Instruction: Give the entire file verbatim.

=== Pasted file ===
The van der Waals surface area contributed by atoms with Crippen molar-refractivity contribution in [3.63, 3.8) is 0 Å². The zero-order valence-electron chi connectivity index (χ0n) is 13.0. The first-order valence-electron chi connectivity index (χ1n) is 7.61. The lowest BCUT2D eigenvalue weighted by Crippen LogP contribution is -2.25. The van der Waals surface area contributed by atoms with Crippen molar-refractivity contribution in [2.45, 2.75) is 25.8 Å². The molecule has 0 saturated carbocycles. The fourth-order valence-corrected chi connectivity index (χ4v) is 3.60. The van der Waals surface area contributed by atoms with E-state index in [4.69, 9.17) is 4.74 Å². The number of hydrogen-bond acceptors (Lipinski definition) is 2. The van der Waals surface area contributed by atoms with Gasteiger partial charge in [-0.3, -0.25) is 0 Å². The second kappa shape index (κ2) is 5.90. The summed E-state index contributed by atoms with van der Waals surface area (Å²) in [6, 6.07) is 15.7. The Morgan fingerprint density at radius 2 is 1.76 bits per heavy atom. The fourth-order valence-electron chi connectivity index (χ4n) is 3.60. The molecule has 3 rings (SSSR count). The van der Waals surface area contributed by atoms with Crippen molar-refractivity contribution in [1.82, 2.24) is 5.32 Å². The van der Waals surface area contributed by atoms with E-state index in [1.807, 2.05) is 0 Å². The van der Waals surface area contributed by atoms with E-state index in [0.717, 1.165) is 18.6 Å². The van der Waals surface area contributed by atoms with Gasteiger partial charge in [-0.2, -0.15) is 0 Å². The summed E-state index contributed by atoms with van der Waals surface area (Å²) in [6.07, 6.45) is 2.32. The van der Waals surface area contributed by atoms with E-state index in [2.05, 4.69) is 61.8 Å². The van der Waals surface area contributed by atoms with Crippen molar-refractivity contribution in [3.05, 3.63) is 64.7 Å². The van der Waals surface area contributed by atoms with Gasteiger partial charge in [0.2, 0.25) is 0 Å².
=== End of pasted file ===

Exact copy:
The van der Waals surface area contributed by atoms with Crippen molar-refractivity contribution in [3.63, 3.8) is 0 Å². The zero-order valence-electron chi connectivity index (χ0n) is 13.0. The first-order valence-electron chi connectivity index (χ1n) is 7.61. The lowest BCUT2D eigenvalue weighted by Crippen LogP contribution is -2.25. The van der Waals surface area contributed by atoms with Crippen molar-refractivity contribution in [2.45, 2.75) is 25.8 Å². The molecule has 0 saturated carbocycles. The fourth-order valence-corrected chi connectivity index (χ4v) is 3.60. The van der Waals surface area contributed by atoms with E-state index in [4.69, 9.17) is 4.74 Å². The number of hydrogen-bond acceptors (Lipinski definition) is 2. The van der Waals surface area contributed by atoms with Gasteiger partial charge in [-0.3, -0.25) is 0 Å². The second kappa shape index (κ2) is 5.90. The summed E-state index contributed by atoms with van der Waals surface area (Å²) in [6, 6.07) is 15.7. The Morgan fingerprint density at radius 2 is 1.76 bits per heavy atom. The fourth-order valence-electron chi connectivity index (χ4n) is 3.60. The molecule has 3 rings (SSSR count). The van der Waals surface area contributed by atoms with Crippen molar-refractivity contribution in [1.82, 2.24) is 5.32 Å². The van der Waals surface area contributed by atoms with E-state index in [1.807, 2.05) is 0 Å². The van der Waals surface area contributed by atoms with E-state index in [0.717, 1.165) is 18.6 Å². The van der Waals surface area contributed by atoms with Gasteiger partial charge in [-0.2, -0.15) is 0 Å². The summed E-state index contributed by atoms with van der Waals surface area (Å²) in [6.07, 6.45) is 2.32. The van der Waals surface area contributed by atoms with E-state index in [2.05, 4.69) is 61.8 Å². The van der Waals surface area contributed by atoms with Crippen molar-refractivity contribution in [3.05, 3.63) is 64.7 Å². The van der Waals surface area contributed by atoms with Gasteiger partial charge in [0.2, 0.25) is 0 Å².